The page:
UCS::DS::Stream - I/O streams for data set files


  use UCS::DS::Stream;

  $ds = new UCS::DS::Stream::Read $filename;
  die "format error" unless defined $ds;
  # access variables, comments, and globals with UCS::DS methods
  while ($ds->read) {
    die "read/format error"
      unless $ds->valid;                # valid row data available?
    $n = $ds->row;                      # row number
    $idx = $ds->var_index("am.logl");   # see 'ucsdoc UCS::DS'
    $logl = $ds->columns->[$idx];       # $ds->columns returns arrayref
    $logl = $ds->value("am.logl");      # short and safe, but slower
    $rowdata = $ds->data;               # returns hashref (varname => value)
    $logl = $rowdata->{"am.logl"};      # == $ds->value("am.logl") 

  $ds = new UCS::DS::Stream::Write $filename;
  # set up variables, comments, and globals with UCS::DS methods
  $ds->open;                            # write data set header
  foreach $i (1 .. $N) {
    $ds->data("id"=>$i, "l1"=>$l1, ...);# takes hashref or list of pairs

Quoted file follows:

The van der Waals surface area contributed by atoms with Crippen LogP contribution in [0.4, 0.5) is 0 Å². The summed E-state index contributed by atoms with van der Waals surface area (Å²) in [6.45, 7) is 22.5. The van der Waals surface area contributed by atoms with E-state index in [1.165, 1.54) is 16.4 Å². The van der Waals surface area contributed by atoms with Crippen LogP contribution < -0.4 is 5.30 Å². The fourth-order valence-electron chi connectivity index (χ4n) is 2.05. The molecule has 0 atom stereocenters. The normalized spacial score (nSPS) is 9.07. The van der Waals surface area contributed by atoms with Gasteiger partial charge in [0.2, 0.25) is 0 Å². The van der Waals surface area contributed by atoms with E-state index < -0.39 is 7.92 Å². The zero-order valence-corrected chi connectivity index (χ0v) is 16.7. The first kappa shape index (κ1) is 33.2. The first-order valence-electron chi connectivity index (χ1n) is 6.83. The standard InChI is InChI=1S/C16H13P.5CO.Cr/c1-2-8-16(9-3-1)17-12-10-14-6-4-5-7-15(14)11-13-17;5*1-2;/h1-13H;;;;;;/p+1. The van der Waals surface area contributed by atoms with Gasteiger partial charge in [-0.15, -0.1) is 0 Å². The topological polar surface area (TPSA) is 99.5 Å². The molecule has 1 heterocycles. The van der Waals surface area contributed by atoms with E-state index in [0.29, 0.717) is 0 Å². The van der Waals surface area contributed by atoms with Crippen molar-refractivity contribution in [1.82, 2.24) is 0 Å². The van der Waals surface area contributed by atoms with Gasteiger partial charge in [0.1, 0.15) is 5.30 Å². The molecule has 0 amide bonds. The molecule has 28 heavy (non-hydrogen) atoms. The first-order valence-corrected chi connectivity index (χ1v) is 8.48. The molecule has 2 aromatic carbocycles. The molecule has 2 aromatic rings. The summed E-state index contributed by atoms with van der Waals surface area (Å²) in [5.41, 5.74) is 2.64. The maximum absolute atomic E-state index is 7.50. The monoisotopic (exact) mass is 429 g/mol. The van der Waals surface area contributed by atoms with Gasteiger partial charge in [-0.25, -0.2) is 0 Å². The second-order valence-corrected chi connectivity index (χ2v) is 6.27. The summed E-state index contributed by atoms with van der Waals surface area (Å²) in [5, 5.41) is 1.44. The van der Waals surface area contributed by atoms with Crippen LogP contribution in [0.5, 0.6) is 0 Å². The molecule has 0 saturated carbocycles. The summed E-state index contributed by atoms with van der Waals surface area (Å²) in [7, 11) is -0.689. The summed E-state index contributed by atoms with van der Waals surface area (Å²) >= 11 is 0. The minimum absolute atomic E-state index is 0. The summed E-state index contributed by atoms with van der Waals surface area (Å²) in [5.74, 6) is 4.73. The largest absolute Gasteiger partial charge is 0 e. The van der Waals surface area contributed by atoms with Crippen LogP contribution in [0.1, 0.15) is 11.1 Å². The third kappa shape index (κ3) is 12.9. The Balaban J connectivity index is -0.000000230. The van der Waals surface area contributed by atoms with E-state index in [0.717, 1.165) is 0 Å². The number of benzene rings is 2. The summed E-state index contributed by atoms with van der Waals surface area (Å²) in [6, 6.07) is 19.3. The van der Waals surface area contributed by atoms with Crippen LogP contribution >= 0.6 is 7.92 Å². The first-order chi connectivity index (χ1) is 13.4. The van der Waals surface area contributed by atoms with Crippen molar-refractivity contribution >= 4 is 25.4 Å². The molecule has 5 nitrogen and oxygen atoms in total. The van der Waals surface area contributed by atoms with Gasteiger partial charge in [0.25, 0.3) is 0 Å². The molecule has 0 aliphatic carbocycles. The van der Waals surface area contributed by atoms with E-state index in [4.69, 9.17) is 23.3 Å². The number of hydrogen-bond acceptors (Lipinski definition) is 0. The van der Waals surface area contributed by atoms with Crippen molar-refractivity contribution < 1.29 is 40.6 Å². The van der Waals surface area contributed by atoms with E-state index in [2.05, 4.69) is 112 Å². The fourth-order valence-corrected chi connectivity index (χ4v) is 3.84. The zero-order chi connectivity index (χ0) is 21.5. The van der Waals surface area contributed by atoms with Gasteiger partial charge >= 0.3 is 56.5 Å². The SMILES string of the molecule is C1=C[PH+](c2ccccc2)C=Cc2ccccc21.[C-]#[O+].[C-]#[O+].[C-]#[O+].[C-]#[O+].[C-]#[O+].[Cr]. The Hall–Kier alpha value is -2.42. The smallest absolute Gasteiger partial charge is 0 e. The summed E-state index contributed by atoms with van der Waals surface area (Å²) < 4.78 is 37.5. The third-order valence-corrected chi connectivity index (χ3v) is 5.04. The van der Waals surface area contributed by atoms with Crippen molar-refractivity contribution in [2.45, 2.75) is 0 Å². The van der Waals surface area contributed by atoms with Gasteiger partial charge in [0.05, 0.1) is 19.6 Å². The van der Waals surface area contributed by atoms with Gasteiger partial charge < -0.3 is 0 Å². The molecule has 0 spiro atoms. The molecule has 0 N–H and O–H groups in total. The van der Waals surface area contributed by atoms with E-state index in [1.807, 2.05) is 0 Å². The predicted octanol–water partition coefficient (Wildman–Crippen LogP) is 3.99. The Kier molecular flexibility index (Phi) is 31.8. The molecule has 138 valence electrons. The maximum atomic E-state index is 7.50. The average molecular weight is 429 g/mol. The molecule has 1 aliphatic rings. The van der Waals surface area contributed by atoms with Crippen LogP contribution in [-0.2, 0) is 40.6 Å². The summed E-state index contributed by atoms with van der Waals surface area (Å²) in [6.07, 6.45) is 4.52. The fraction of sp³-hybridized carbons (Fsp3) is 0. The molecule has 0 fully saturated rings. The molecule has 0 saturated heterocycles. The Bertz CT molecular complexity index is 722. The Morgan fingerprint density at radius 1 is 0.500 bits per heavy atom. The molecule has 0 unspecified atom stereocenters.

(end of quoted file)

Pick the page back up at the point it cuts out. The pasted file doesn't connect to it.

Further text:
$ds->data("am.logl"=>$logl, ...);   # may be called repeatedly to add data
    $ds->columns($i, $l1, $l2, ...);    # complete list of column data
    $ds->write;                         # write row and clear data cache


UCS data set streams are used to read and write data set files one row at a time. When an input stream is created, the corresponding data set file is opened immediately and its header is read in. The header information can then be accessed through UCS::DS methods. Each read method call loads a single row from the data set file into an internal representation, from which it is available to the main program.

An output stream creates / overwrites its associated data set file only when the open method is called. This allows the main program to set up variables and header data with UCS::DS method calls. After opening the file, the data for each row is first stored in an internal representation, and then written to disk with the write method.

Note that there are no objects of class UCS::DS::Stream. Both input and output streams inherit directly from the UCS::DS class.


Input streams are implemented as UCS::DS::Stream::Read objects. When an input stream is created, the header of the associated data set file is read in. Header data and information about the variables in the data set can then be accessed using UCS::DS methods.